Small- and mid-size contractors must develop new ways to compete with bigger fish and get the attention their businesses need. This is the reality for many small businesses; however, the use of social media and the Internet can help bridge the gap. The good news is that many of the steps listed below will cost you little to nothing and include quirky but useful tips to boost your reputation. Even small investments will pay off in the long run.
1. Local SEO - If you were to advertise in print media, chances are you would go for a local, rather than a national, campaign, right? The same goes for your online marketing efforts. Local SEO is the best way to ensure that potential customers in your geographical area will find your business when they search for a contractor near their home or office.
There are many steps to conducting local SEO, but a good place to start includes registering your business in Google Plus, maintaining your website and an active blog, showcasing your work with pictures and registering on websites like Yelp where your customers can leave reviews.
2. Good Content - The unfortunate reality is that many small businesses don’t even have websites. And the ones that do often have static, empty websites that are of little use to a potential client. Today, with the abundance of free tools and guides, there is no excuse for not building a stellar website with great content to represent your company.
Engage your site’s visitors by providing great visuals along with the important information they’re looking for. People do (and will continue to) judge a book by its cover, so invest some time and effort into creating something modern, useful and visually appealing.
Once you take care of the cover, it’s time to fill up the pages. If all you are doing is providing contact information, people won’t have any reason to come back. When developing content, steer clear of content solely about yourself and your service and provide more valuable knowledge to your customers.
People become regular visitors when they know they can find new, regularly updated, relevant content, which is where your blog can come into play. Think about what your potential clients might be interested in, what they might need help with and write about that.
3. Social Media - Social media channels are a great medium for engaging with potential customers. The same website content rules apply here: don’t just spam your audience with news about your business, even if that includes promotional offers. Discounts and seasonal deals naturally have their place, but a good rule is to not exceed 20 percent of all the content you share—marketers often refer to this as the 80/20 rule.
Think of what your clients might be looking for on your business page. Apart from information about your services, they might also find it useful to discover tips for choosing the right contractor for the job. Put yourself in the shoes of your potential clients and go from there.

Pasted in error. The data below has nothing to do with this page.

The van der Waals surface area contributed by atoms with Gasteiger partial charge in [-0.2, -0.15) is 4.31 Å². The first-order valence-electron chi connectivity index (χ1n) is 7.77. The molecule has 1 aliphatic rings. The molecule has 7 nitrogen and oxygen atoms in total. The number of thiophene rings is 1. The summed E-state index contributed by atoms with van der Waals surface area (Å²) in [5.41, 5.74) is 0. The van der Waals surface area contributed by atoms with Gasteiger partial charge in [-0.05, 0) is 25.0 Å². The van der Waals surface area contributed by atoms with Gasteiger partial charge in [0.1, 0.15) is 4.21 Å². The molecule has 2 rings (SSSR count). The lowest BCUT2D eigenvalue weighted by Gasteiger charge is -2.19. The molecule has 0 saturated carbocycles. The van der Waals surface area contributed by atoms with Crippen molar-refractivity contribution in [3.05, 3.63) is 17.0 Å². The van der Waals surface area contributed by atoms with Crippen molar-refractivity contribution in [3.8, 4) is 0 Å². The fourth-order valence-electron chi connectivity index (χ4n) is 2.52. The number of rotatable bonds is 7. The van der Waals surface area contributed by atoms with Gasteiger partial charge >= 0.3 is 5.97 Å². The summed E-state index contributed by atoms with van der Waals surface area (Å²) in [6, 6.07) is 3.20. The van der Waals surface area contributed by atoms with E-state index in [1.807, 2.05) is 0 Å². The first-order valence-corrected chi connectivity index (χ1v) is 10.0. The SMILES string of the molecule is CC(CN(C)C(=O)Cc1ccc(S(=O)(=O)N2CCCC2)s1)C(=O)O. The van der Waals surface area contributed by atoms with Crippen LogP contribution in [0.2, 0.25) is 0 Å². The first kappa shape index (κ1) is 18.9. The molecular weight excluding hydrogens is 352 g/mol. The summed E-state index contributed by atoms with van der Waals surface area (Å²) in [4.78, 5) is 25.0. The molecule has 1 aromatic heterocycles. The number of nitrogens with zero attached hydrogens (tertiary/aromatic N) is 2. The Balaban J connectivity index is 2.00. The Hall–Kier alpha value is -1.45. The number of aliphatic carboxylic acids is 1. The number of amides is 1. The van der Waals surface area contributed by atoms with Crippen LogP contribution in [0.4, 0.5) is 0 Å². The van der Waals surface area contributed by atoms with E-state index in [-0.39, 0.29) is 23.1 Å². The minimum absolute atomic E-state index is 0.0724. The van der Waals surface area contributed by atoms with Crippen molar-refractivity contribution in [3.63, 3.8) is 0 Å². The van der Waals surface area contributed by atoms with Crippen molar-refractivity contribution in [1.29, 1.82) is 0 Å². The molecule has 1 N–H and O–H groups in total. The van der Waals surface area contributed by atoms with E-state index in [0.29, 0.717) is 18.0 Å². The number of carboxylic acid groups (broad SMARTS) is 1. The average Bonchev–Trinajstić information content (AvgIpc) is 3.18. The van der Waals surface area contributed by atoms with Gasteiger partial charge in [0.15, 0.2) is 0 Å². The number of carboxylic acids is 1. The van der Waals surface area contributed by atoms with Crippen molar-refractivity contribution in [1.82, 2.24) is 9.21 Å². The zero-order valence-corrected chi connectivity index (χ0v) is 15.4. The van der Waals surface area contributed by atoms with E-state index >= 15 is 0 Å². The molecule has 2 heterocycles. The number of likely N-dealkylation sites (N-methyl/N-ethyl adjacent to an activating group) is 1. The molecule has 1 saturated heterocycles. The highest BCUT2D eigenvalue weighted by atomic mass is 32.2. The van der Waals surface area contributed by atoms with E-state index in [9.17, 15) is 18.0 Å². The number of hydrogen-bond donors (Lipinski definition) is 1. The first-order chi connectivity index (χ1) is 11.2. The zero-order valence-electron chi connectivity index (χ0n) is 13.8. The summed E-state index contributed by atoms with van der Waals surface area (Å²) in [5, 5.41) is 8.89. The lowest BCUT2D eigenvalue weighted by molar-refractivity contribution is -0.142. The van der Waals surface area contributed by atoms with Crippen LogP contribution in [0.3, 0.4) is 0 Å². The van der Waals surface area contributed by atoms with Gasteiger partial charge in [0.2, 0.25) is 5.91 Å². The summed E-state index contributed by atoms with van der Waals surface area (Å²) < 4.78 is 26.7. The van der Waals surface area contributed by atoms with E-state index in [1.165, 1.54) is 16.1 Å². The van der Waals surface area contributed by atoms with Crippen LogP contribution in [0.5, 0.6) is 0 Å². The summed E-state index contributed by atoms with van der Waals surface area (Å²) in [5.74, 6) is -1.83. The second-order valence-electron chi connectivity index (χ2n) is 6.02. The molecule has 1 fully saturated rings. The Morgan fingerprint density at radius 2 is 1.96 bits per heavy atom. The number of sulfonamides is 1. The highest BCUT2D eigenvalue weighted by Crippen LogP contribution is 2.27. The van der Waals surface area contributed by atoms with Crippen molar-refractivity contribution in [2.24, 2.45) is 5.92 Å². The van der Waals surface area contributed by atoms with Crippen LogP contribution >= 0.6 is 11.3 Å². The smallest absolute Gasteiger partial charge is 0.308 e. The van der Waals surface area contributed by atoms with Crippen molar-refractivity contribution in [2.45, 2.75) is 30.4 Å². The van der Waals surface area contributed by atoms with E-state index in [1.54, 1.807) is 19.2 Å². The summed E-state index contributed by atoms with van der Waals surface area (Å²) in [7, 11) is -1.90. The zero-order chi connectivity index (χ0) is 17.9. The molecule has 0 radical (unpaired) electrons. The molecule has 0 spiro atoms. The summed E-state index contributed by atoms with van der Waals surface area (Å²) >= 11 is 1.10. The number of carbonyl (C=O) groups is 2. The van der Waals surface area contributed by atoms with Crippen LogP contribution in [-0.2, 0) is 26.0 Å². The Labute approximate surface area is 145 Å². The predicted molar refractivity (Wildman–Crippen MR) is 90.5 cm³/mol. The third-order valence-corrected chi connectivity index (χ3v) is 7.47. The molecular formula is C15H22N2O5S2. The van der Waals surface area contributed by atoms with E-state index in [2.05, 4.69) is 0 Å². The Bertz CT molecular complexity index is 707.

Social media channels can be a great way to interact directly with your client base. By responding to questions they post, you can leverage social media as a customer support tool to resolve issues and complaints and grow your brand loyalty.
4. Customer Support - Customer support shouldn’t stop at social media. The Internet is abound with business review sites, where customers can leave reviews, even if the business they’re reviewing isn’t registered there. This list includes Yelp and your business’s Facebook and Google+ pages.
Check these regularly to resolve any negative comments or complaints, which will not only hurt your business reputation, but also your ratings. Conversely, maintaining good ratings will help boost your local SEO and your reputation. You can encourage happy customers to go online and leave a quick review, in order to help your business.
5. Surety Bonds - Not all states will require you to obtain a contractor license bond. However, it’s a good idea to get a license and bond for your contracting work. A contractor license bond is a type of surety bond that contractors often must obtain in order to be licensed. The surety bond acts as a protection to the public in case a contractor does not execute a project as contracted or is in violation of state regulations.
Pointing out the fact that you are a licensed and bonded contractor will make it more likely for your business to be included in contractor directories, and it will also boost your credibility in the eyes of potential clients. You can show off your credentials on your website or project documentation to gain the trust of potential customers.